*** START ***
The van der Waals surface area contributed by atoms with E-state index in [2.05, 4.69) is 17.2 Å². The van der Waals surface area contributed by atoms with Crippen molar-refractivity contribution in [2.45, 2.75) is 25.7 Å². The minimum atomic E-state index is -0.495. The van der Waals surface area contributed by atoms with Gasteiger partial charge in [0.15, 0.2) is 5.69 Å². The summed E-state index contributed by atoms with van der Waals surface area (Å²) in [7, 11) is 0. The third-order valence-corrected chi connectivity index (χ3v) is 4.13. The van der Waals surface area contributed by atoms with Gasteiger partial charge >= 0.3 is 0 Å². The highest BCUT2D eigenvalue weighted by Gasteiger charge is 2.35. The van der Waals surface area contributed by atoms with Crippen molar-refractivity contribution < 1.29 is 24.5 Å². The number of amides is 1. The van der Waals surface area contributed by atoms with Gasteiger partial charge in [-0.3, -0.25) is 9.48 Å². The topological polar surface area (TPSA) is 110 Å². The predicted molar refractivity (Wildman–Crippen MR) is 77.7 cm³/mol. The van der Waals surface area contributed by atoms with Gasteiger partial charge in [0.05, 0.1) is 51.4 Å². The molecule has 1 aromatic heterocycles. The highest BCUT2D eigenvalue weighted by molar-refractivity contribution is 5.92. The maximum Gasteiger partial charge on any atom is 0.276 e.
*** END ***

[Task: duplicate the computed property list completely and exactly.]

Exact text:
The van der Waals surface area contributed by atoms with E-state index in [2.05, 4.69) is 17.2 Å². The van der Waals surface area contributed by atoms with Crippen molar-refractivity contribution in [2.45, 2.75) is 25.7 Å². The minimum atomic E-state index is -0.495. The van der Waals surface area contributed by atoms with Gasteiger partial charge in [0.15, 0.2) is 5.69 Å². The summed E-state index contributed by atoms with van der Waals surface area (Å²) in [7, 11) is 0. The third-order valence-corrected chi connectivity index (χ3v) is 4.13. The van der Waals surface area contributed by atoms with Gasteiger partial charge >= 0.3 is 0 Å². The highest BCUT2D eigenvalue weighted by Gasteiger charge is 2.35. The van der Waals surface area contributed by atoms with Crippen molar-refractivity contribution < 1.29 is 24.5 Å². The number of amides is 1. The van der Waals surface area contributed by atoms with Gasteiger partial charge in [-0.3, -0.25) is 9.48 Å². The topological polar surface area (TPSA) is 110 Å². The predicted molar refractivity (Wildman–Crippen MR) is 77.7 cm³/mol. The van der Waals surface area contributed by atoms with Gasteiger partial charge in [0.05, 0.1) is 51.4 Å². The molecule has 1 aromatic heterocycles. The highest BCUT2D eigenvalue weighted by molar-refractivity contribution is 5.92. The maximum Gasteiger partial charge on any atom is 0.276 e.